When I was finished, I peeked my head out of the companionway to see Damian talking with an elderly gentleman saddled on a bright, blue motorcycle scooter. He was none other than the infamous Milton Parks. Friendly and reassuring, he invited us up to his house to use the bathroom, since the water was not yet running in the marina bathrooms. Then we were back on our way, heading north on the Chesapeake.

The skies were grey with rain as we kept Milton posted every hour on the VHF. Despite the steady winds, we were reluctant to raise the sails, because we were nervous about their condition. However, we got up the courage to try our auto helm. And to our delight, it worked. 

As we watched for the next marker on our chart, I saw a faint, grey shadow rising up from the water with foaming white movement near the water’s surface. I was convinced it was an island until we got closer. It was a ship. Boy, did I feel dumb. 

Ten hours after leaving Tangier, we motored into the Patuxent River and neared Solomons Island. We were both exhausted and craved a hot shower. 

Docking was a disaster. On the bow, I tried to push us off the front two pilings while Damian kept the boat from plowing into the dock. Then we realized with humiliation that we had become the evening entertainment of two residents of a nearby houseboat. 

Oddly enough, the marina’s bathrooms were located above a local restaurant. We had to climb an ill-lit stairway that you might find in a horror movie to get up to the two grimy bathrooms. That hot shower wasn’t what I had pictured. 

Our sailing plans were delayed the next day due to heavy winds that were no match for our inexperienced sailing abilities. The following day was Easter Sunday. 

We prepared to leave, but to our dismay the engine would not start. Click, click, click went the glow plugs in our effort to warm the engine. But it only whirred and choked. Then it made no sound at all. Our starter battery was dead, and we needed a new one. But would the nearest West Marine be open at 8 a.m. on an Easter Sunday? We trudged up the street on only a prayer that it would be open. To our surprise, it was.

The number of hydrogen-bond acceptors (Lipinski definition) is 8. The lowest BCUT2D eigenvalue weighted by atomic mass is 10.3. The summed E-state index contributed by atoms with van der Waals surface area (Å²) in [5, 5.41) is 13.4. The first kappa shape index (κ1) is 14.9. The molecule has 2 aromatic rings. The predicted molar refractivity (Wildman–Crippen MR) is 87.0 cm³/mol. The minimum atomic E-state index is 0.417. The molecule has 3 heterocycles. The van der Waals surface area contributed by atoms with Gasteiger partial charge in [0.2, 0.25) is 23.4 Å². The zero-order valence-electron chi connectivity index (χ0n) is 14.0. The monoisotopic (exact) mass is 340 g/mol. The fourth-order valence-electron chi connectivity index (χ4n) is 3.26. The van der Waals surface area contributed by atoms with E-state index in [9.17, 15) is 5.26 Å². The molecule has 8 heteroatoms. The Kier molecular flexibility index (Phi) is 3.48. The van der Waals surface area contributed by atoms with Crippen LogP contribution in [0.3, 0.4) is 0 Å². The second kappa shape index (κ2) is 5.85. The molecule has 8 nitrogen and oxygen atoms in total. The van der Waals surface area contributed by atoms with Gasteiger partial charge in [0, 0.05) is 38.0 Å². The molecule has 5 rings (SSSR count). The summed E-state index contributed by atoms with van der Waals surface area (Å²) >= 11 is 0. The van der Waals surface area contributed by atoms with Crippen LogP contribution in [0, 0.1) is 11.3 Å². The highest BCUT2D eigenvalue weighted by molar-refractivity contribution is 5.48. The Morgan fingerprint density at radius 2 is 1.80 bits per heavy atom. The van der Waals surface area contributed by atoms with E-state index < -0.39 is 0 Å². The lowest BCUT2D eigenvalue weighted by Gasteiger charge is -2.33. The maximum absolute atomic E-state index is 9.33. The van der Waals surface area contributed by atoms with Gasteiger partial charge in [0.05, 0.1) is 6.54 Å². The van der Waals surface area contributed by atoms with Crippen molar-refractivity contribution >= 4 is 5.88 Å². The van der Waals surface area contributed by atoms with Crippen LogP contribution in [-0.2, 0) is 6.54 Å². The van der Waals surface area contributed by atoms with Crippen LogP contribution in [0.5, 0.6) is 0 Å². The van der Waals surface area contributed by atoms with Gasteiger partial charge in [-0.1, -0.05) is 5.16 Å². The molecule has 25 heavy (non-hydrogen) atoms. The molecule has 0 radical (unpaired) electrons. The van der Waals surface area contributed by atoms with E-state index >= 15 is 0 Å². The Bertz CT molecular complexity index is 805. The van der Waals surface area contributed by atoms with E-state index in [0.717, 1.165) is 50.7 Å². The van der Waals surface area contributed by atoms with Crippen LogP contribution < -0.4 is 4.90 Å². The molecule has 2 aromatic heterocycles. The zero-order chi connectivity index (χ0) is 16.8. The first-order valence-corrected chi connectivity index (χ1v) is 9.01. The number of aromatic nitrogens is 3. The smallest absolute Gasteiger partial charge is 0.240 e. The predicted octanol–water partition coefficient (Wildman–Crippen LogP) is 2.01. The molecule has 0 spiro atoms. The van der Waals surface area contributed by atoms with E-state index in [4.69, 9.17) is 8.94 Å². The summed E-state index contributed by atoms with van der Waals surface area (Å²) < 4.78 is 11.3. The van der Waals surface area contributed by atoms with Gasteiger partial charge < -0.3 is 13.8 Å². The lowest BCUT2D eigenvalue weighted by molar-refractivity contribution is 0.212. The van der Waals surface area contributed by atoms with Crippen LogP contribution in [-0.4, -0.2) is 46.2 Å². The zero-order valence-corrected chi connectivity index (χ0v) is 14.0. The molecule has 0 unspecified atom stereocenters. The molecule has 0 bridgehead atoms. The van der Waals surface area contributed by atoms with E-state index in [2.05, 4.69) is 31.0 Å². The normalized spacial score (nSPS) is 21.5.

We found the replacement battery weighing a whopping 40 pounds, and Damian hoisted it onto his shoulder. We headed back to the marina in the cold. Quite the spectacle we must have been, marching by the churchgoers decked out in their finest arriving for Easter services.

After installing the new battery, the engine still would not start. We felt doomed. Damian had done everything he knew how to do. We needed a miracle. And that’s exactly what we asked for. Churn, churn, churn. The second time we tried, the engine choked and coughed back to life. We were on our way again.

While hoisting the main, we discovered to our chagrin an old bird’s nest inside. Too late, bits of dried seaweed, twigs, and feathers showered down on us.  

A few hours later, while attempting to pull in the sails, we almost were overtaken by a freighter in the shipping channel. During the short window of time we had to avoid a collision, our jib ripped as we tugged it in against the wind. Our mainsail spilled all over the deck and into the water on its descent. When Damian jumped up on deck to retrieve it, the boat lurched to one side. Thoughts of man overboard and hypothermia flashed in my head. But he managed to steady himself and heaped the sail folds on top of the boom, tightening them down with ties. All that mattered was that Damian was back in the cockpit safe and sound.

We were in the last stretches of our journey as we entered Eastern Bay, and again we were cutting it close with daylight. We caught the last opening of the Kent Narrows Bridge.

Damian beamed as he turned Gem&I into our marina. As we cleated the final line and turned off the engine, we had tears in our eyes. We still knew very little and had so much more to learn. But the journey had changed us. Even though we were still afraid and nervous, we were more aware of what we were capable of. The trip had given us a vision of becoming the sailors and adventurers we hoped to one day be.

By Hannah Joy Knecht